While Daniel had success repairing his own home grinder, I’ve also personally rescued more than six different Baratza models from closets over the years and got them all working again with less than $50 worth of parts. Aside from designing their grinders to last, Baratza also designed almost all of their parts to be interchangeable. And replacement parts are also crafted with quality in mind, not just functionality. 

“I love that Baratza makes replaceable burrs. I didn’t know burrs, like anything blade-like, grow dull over time and will need to be swapped out (they’d be pretty impossible to sharpen),” says commerce editor Riddley Gemperlein-Schirm. “It makes me feel like Baratza takes the longevity of their gear seriously, and I know I’ll be happy with my grinder for years and years to come.”

And it’s not just the replacement parts that she enjoys…

They Have Great User-Friendly Features

Serious Eats / Jesse Raub

“I love how simple it is to use (it just has an on/off switch and a pulse button at the front),” Riddley says. “But what I really, really love is its anti-static ground bin, which takes about 40 seconds to kick in (I just fill my coffee pot and ready a filter during this time), but drastically cuts down on the amount of grounds that end up on the countertop.”

It’s true: Baratza grinders have a number of design features that are extremely user-friendly. The Virtuoso+ and Sette 270 add programmable timers to their operation as an upgrade over the Encore, but all three models are built with easy operation in mind. Between the easy-to-read grind adjustments, anti-static grounds bins, and one-touch operation, Baratza grinders are streamlined to get you grinding without having to think too much—a bonus for early mornings. 

So, What’s the Catch?

Serious Eats / Jesse Raub

No machine is perfect, and the biggest criticism of Baratza grinders is that some of the repairs can get quite involved and require a whole afternoon, some patience, and a little mechanical know-how. It’s why we appreciate their repair program: for a fee, you can send your grinder back to HQ and Baratza will refurbish it in house. It does take some time (which is why I like to have a backup hand grinder around), but it’s rare that a Baratza grinder can’t be salvaged and spiffed up as good as new.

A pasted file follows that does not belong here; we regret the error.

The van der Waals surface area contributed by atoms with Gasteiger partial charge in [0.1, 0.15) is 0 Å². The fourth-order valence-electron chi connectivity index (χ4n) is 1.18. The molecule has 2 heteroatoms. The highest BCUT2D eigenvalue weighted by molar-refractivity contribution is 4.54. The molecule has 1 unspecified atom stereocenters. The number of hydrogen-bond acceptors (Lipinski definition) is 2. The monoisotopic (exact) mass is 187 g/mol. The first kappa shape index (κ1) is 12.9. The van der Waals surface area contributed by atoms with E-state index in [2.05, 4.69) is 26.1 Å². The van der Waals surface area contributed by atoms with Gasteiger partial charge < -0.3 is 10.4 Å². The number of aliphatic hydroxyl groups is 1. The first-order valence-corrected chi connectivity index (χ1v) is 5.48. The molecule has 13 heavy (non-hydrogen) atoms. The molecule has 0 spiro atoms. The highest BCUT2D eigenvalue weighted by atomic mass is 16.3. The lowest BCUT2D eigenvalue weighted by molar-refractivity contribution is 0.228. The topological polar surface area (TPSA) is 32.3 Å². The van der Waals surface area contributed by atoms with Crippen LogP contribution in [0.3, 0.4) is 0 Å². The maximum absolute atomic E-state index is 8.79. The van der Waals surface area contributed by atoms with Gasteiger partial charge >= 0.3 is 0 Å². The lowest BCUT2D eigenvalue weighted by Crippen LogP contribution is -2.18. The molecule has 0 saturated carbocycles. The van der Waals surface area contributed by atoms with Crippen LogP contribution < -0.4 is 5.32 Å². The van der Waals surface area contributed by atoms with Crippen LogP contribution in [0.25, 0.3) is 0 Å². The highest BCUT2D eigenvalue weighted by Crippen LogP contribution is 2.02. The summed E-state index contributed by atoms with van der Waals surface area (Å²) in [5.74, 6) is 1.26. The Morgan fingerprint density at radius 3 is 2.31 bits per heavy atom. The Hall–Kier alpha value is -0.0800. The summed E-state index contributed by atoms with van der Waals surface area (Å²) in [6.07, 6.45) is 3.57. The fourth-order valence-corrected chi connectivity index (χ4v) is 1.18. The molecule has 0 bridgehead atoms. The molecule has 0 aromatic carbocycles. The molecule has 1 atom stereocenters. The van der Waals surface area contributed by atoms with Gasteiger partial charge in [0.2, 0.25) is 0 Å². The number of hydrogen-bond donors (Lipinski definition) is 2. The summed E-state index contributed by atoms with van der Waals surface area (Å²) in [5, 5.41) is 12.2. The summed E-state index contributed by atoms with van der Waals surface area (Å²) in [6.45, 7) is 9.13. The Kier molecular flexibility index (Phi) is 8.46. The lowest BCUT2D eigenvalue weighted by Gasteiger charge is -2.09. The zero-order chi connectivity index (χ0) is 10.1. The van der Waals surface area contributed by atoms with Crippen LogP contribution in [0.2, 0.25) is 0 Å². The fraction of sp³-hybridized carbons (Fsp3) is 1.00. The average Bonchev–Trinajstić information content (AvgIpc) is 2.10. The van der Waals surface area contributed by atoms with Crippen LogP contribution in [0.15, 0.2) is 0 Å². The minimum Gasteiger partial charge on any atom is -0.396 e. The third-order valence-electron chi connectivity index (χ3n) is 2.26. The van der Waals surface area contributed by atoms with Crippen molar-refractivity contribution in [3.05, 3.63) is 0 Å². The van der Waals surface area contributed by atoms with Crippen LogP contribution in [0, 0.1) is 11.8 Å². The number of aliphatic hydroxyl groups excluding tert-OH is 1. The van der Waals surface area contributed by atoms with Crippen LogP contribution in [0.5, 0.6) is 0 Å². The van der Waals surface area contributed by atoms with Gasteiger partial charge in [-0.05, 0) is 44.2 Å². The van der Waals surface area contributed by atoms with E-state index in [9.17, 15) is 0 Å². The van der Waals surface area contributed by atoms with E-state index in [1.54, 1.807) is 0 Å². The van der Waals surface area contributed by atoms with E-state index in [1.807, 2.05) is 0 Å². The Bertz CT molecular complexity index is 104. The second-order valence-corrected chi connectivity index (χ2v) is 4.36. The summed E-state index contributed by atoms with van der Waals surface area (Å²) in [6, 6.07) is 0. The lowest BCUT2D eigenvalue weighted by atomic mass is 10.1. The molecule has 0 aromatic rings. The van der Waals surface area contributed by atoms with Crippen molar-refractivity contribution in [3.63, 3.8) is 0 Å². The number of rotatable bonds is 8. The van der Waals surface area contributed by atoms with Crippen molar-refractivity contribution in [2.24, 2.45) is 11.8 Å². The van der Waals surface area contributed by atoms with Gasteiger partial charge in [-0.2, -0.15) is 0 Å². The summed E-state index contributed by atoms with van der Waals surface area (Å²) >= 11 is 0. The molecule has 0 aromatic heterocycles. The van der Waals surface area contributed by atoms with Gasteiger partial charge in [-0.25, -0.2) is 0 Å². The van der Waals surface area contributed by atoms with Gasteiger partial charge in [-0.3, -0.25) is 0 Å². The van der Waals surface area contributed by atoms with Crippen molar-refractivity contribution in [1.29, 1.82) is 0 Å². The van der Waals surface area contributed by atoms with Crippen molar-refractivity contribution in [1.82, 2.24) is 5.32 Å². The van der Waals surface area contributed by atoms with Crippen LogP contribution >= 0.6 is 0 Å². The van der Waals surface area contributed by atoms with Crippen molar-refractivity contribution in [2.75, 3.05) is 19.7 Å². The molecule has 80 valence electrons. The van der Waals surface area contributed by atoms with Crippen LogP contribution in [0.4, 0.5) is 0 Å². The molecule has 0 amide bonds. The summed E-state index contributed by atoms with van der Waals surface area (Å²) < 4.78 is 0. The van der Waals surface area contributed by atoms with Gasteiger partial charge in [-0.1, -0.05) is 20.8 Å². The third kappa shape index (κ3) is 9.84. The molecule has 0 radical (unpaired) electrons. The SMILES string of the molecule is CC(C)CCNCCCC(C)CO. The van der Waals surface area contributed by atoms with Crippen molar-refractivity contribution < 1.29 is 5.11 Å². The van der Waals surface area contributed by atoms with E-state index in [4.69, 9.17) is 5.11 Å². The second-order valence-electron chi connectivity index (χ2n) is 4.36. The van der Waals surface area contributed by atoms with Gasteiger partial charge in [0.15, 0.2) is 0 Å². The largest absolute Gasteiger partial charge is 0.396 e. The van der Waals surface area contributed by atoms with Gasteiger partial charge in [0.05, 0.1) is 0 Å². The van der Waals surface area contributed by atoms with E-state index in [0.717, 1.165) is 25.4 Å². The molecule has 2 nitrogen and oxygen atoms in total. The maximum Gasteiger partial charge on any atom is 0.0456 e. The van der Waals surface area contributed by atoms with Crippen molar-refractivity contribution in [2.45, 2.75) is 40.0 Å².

The other catch, of course, is the price. Baratza grinders tend to be a little more expensive than their competition, but, in our opinion, they’re worth it.


How long do Baratza grinders last?

Multiple Serious Eats staffers have Baratza grinders that are around eight years old, and with some minor repairs and replacement parts, find that their grinders are still running in excellent shape. Their stainless steel burrs are all rated for 500 pounds of coffee grinding, which means that most people will find their burrs stay sharp for seven to 10 years based on how much coffee they drink at home

Is the Baratza Virtuoso+ worth it over the Encore? 

In our coffee grinder testing, we found the Virtuoso+ was quieter, ground coffee faster, and is built sturdier with a solid metal base. It also comes standard with a higher-end set of grinding burrs, which can be purchased and installed into an Encore to upgrade the more entry-level model. Both grinders are excellent, but we recommend the Virtuoso+ if you’re a heavy coffee drinker. 

How often should I clean my Baratza grinder?

We recommend cleaning your grinder every four to six weeks, and we have a handy guide showing you how. Coffee grinders can get a build up of coffee oils in the grinding chamber, so cleaning your grinder regularly can help cut down on stale and rancid flavors from getting into your fresh ground coffee while also helping to keep it running smoothly. 

Do Baratza grinders go on sale? 

Baratza grinders don’t go on sale very often, and prices are set by the manufacturer limiting how much a retailer can discount each grinder. Because sales are so infrequent, we suggest snagging one while it’s discounted due to its incredible, long-lasting value.